Books: The MJ Akbar Reader

The Dangerous Dozen

MJ Akbar is an MP and the author of, among other titles, Tinderbox: The Past and Future of Pakistan
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One misconception foisted by moral science classes is that we learn best from the lives of the worthy. There is at least as much, if not more, to be learned from excess and depravity
The Twelve Caesars | Suetonius | Penguin Classics | Pages 464 | Rs 399
Anyone in public life will confirm that reputation matters more than truth. Reputation encroaches upon facts, rather than the other way around. The memory of a dozen Caesars, from Julius to Domitian, who ruled a vast Roman empire two thousand years ago, has always been embellished by what people thought they did, or heard they did. Gossip, after all, is the only defence against paid history. Gossip is the smoke that twirls out of a thousand small bonfires.

Gaius Suetonius Tranquillus, born in AD 69, is the defining historian of that age. He weaves street narrative with official document, as faithful to great events as to opinion and chatter about pettiness and much worse. This is fertile writing at its most fecund. There is almost too much delight on these pages. Suetonius’ focus is personality, an approach perfectly suited to rulers who quickly became dictators with effective, if not always legal, powers over life and death. The story of two emperors, hero and anti-hero, Julius Caesar and Nero Caesar, open a window into this scintillating book.

One misconception foisted by moral science classes is that we learn best from the lives of the worthy. There is at least as much, if not more, to be learned from excess and depravity. Of course probity and power are never good friends. Despite his exploits on the battlefield, and great service to Rome, Julius Caesar has to bribe his way to office, repeatedly. Julius told his mother on the morning of an election for Chief Priest that if he did not return home as victor he would not return at all. He had, of course, taken out insurance with some flagrant distribution of cash, but as a good Italian boy he was taking no chances with Mama.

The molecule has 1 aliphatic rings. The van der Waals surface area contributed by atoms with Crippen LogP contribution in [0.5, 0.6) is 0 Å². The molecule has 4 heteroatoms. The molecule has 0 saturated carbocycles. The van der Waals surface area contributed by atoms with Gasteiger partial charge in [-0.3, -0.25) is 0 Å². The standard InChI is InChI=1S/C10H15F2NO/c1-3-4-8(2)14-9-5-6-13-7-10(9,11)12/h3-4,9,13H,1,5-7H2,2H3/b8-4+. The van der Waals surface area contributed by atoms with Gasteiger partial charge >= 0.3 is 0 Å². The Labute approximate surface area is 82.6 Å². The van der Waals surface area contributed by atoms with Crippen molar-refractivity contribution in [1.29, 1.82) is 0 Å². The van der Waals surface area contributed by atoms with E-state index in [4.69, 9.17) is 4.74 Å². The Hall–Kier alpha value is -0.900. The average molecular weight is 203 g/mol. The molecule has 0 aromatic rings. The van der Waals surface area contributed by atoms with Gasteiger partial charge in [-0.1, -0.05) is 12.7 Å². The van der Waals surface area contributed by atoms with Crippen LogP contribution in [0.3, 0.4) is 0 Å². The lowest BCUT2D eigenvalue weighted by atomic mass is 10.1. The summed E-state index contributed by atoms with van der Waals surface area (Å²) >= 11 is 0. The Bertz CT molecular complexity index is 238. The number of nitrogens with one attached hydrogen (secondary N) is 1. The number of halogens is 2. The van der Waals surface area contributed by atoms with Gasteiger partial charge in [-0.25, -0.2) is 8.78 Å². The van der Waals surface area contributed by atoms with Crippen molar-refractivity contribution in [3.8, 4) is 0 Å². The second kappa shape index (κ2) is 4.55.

Sigmund Freud was born 19 centuries later, but he would have an elite clientele in first- century Rome. Interpretation of dreams was common practice. Julius was distressed when he dreamt that he had raped his mother, but hugely relieved when told that this meant that he would conquer the earth, our Universal Mother. Those predecessors of Freud were clever.

The eponymous Caesar did conquer much of known earth; his military genius is indisputable. His strategic understanding, his leadership during a crisis, and commanding loyalty of troops framed his success. Like the finest generals, he wrote superbly and spoke with the magnetic clarity of an orator. When he left to battle his most famous enemy, Pompey, he told his household (Mama again), “I am off to meet an army without a leader; when I return I shall meet a leader without an army.” Confidence did not make him complacent or arrogant. He had the good sense to retreat after the encounter at Dyrrhachium, in order to fight another day. When Pompey did not pursue him, Caesar said, contemptuously, “He does not know how to win wars.”

His most famous remark, “I came, I saw, I conquered,” was not a boast; he was referring to the speed of victory. During a campaign, his soldiers were not permitted disobedience; but as comrades they had the right to laugh at him, and did. When the army returned to Rome after conquering Gaul (now France), the soldiers sang: ‘Home we bring our bald whoremonger | Romans, lock your wives away! | All the bags of gold you lent him | Went his Gallic tarts to pay.’

His enemies could be, and were, caustic. The Elder Curio called him “Every woman’s man, and every man’s woman.” The second bit was exaggeration. His straight love life is famous enough, thanks to Cleopatra. It is also true that Caesar divorced his Roman wife, Pompeia, “Because I cannot have members of my household accused or even suspected.” Caesar’s wife had to be above suspicion, but not Caesar himself. Rulers lived by different rules.

But even Caesar must die. All of you have heard about omens before the Ides of March was recorded by Suetonius. Spurinna, a seer, was among those who had warned Julius Caesar about the danger to his life. As he left for the Senate on the morning of the Ides of March, he told Spurinna that she had proved to be a false prophet. Her answer: “Yes, they have come but they have not yet gone.”